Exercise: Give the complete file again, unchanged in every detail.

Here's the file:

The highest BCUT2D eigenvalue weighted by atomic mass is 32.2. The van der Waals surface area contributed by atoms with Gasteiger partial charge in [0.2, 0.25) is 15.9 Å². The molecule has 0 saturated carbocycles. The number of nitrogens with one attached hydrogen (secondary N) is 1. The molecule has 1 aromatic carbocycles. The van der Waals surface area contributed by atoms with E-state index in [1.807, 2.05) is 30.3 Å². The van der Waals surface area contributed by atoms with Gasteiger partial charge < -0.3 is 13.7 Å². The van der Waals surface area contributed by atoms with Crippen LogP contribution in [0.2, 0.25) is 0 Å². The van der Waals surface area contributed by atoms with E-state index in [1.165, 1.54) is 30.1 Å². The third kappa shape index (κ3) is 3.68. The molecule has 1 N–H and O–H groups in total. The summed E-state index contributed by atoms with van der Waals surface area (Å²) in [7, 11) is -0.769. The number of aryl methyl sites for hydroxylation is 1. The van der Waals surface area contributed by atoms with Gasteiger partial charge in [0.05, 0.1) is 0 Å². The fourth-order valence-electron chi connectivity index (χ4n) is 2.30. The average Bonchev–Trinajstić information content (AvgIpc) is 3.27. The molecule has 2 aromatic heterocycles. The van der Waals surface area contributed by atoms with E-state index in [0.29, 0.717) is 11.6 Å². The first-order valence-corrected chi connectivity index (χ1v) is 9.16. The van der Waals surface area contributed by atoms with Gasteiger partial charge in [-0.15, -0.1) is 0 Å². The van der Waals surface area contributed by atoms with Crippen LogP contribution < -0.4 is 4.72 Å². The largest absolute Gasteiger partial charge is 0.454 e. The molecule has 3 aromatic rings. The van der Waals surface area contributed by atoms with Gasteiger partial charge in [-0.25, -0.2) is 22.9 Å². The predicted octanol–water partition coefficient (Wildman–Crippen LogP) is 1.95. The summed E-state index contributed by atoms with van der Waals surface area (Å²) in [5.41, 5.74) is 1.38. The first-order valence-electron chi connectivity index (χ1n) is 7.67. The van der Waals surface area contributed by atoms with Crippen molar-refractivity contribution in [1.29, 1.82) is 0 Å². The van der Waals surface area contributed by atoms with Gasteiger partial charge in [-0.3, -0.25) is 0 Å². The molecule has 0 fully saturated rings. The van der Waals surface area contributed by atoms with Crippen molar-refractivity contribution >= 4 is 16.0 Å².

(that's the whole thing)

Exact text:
The highest BCUT2D eigenvalue weighted by atomic mass is 32.2. The van der Waals surface area contributed by atoms with Gasteiger partial charge in [0.2, 0.25) is 15.9 Å². The molecule has 0 saturated carbocycles. The number of nitrogens with one attached hydrogen (secondary N) is 1. The molecule has 1 aromatic carbocycles. The van der Waals surface area contributed by atoms with E-state index in [1.807, 2.05) is 30.3 Å². The van der Waals surface area contributed by atoms with Gasteiger partial charge < -0.3 is 13.7 Å². The van der Waals surface area contributed by atoms with Crippen LogP contribution in [0.2, 0.25) is 0 Å². The van der Waals surface area contributed by atoms with E-state index in [1.165, 1.54) is 30.1 Å². The third kappa shape index (κ3) is 3.68. The molecule has 1 N–H and O–H groups in total. The summed E-state index contributed by atoms with van der Waals surface area (Å²) in [7, 11) is -0.769. The number of aryl methyl sites for hydroxylation is 1. The van der Waals surface area contributed by atoms with Gasteiger partial charge in [0.05, 0.1) is 0 Å². The fourth-order valence-electron chi connectivity index (χ4n) is 2.30. The average Bonchev–Trinajstić information content (AvgIpc) is 3.27. The molecule has 2 aromatic heterocycles. The van der Waals surface area contributed by atoms with E-state index in [0.29, 0.717) is 11.6 Å². The first-order valence-corrected chi connectivity index (χ1v) is 9.16. The van der Waals surface area contributed by atoms with Gasteiger partial charge in [-0.15, -0.1) is 0 Å². The van der Waals surface area contributed by atoms with Crippen LogP contribution < -0.4 is 4.72 Å². The largest absolute Gasteiger partial charge is 0.454 e. The molecule has 3 aromatic rings. The van der Waals surface area contributed by atoms with Gasteiger partial charge in [-0.25, -0.2) is 22.9 Å². The predicted octanol–water partition coefficient (Wildman–Crippen LogP) is 1.95. The summed E-state index contributed by atoms with van der Waals surface area (Å²) in [5.41, 5.74) is 1.38. The first-order valence-electron chi connectivity index (χ1n) is 7.67. The van der Waals surface area contributed by atoms with Crippen molar-refractivity contribution in [1.29, 1.82) is 0 Å². The van der Waals surface area contributed by atoms with Gasteiger partial charge in [-0.3, -0.25) is 0 Å². The molecule has 0 fully saturated rings. The van der Waals surface area contributed by atoms with Crippen molar-refractivity contribution >= 4 is 16.0 Å².